Wal-Mart Stores Inc.'s CEO and President Mike Duke promised investors Thursday that the retailer's aggressive price-cutting will not hurt its stock price, even as the company issued a modest forecast for U.S. expansion this year and next.
"We absolutely will have price leadership while at the same time greater shareholder value," said Mike Duke, who took the helm in February. "This is not about trading one for another. The two go hand and hand."
He continued, "We will win in the area of retailing around the world."
Duke was addressing investors on the second of two days of analyst meetings in Roger, Ark., near the company's headquarters in Bentonville, Ark. The meetings were broadcast online.
The theme resonating from the meeting was how the world's largest retailer was cutting costs and reinvesting those savings to lower prices for shoppers, which in turn drives sales. The executives said that increased revenue will in turn increase efficiencies and lower costs further.
Intent on keeping its reputation as a low-price leader, even as other chains cut prices to compete for steadfastly conservative shoppers, the retailer announced Wednesday that it will cut prices weekly on top-selling items from bananas to board games and hold those cuts through the holiday season.
Company officials expect sales in the current fiscal year, which ends Jan. 31, to be 1 percent to 2 percent higher than last fiscal year. That's down from their original estimate of 5 percent to 7 percent.
The following year, they expect sales to accelerate 4 percent to 6 percent as the company benefits from opening new stores and from easing deflation and more favorable currency exchanges.
They declined to offer any guidance for sales at stores open at least a year, a figure that is considered a key barometer of a retailer's health. In August, Wal-Mart forecast the figure would show growth anywhere from 2 percent to flat for the current quarter. The company stopped reporting the figure monthly after releasing its April numbers.
Wal-Mart, which generated more than $400 billion in sales last year, also narrowed its guidance for square-footage growth this year, to 4 percent, or 38 million square feet, from the original estimate of 4 percent to 5 percent.
It expects its sales space to grow another 4 percent, or 37 million square feet, in fiscal 2011. Last year, the chain added 44 million square feet.
Wal-Mart says it will spend $12.5 billion to $13.1 billion on capital projects this fiscal year, compared with $11.5 billion last year and $13 billion and $15 billion budgeted for next fiscal year.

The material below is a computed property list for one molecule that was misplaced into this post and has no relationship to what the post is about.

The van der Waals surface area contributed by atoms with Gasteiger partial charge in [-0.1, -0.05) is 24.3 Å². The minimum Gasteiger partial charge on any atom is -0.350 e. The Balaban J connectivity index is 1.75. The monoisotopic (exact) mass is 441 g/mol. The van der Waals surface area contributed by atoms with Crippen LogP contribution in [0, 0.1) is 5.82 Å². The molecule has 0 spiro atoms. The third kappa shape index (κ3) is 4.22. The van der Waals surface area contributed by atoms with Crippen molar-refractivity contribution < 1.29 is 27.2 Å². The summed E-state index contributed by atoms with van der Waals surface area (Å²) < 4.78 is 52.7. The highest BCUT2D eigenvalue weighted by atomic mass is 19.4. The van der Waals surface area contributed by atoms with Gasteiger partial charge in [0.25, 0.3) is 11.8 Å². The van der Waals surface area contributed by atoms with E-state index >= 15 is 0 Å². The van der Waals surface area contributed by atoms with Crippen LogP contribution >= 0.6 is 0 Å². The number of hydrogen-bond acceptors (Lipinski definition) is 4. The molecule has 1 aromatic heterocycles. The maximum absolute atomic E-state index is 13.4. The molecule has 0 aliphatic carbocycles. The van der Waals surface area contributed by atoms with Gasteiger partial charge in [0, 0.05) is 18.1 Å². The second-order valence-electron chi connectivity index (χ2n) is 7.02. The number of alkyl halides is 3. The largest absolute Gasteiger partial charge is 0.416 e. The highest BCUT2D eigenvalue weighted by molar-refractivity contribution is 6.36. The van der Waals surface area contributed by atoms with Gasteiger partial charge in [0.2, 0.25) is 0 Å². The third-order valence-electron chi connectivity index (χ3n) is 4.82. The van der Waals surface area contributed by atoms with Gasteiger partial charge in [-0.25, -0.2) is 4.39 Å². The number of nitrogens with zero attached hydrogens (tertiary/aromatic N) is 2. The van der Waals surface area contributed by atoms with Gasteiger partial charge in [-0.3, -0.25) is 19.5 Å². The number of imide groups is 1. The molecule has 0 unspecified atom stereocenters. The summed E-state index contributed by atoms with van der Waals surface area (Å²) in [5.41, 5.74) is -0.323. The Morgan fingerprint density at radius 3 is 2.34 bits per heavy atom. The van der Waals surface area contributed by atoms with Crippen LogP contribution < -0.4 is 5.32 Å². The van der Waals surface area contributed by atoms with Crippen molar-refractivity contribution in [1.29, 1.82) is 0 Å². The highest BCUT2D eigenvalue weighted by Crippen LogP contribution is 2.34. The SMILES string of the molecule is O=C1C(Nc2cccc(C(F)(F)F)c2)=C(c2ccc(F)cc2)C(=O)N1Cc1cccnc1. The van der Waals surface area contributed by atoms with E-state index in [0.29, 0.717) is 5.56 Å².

However, shares of Wal-Mart slipped 15 cents Thursday to close at $50.48, near the midpoint of their 52-week range from $46.25 to $59.23.
Wal-Mart officials reiterated earlier statements about building smaller and fewer but more efficient stores in the U.S. In an interview with reporters Thursday evening following the meeting, Chief Financial Officer Tom Schoewe said new Wal-Mart's super centers, which carry food as well as general merchandise, were shrinking to 150,000 square feet, from a typical 195,000 square feet, and will get even smaller.
The company plans to use the smaller format to further penetrate urban markets. But Wal-Mart's focus has been remodeling its U.S. namesake stores, a move that is accelerating because the effort is helping retain existing customers and attract new ones.
Wal-Mart's Sam's Club chain is testing a new prototype that offers more everyday items like produce and health and beauty supplies while cutting back on most general merchandise like furniture, large appliances and DVDS. The categories Sam's Club is expanding have higher sales and gross profit returns per square foot than the overall average for Sam's Club, company officials said.
Sam's Club CEO and president Brian Cornell said these changes will make stores less expensive to run.
Internationally, however, Wal-Mart is stepping up its growth, particularly in emerging markets like China and Brazil.
"We will allocate capital by country and by format, to improve returns from these investment," said Doug McMillon, president and CEO of Wal-Mart International.
Wal-Mart plans to add 23 million square feet abroad this fiscal year and 25 million square feet the following, compared with 19 million square feet in fiscal 2009.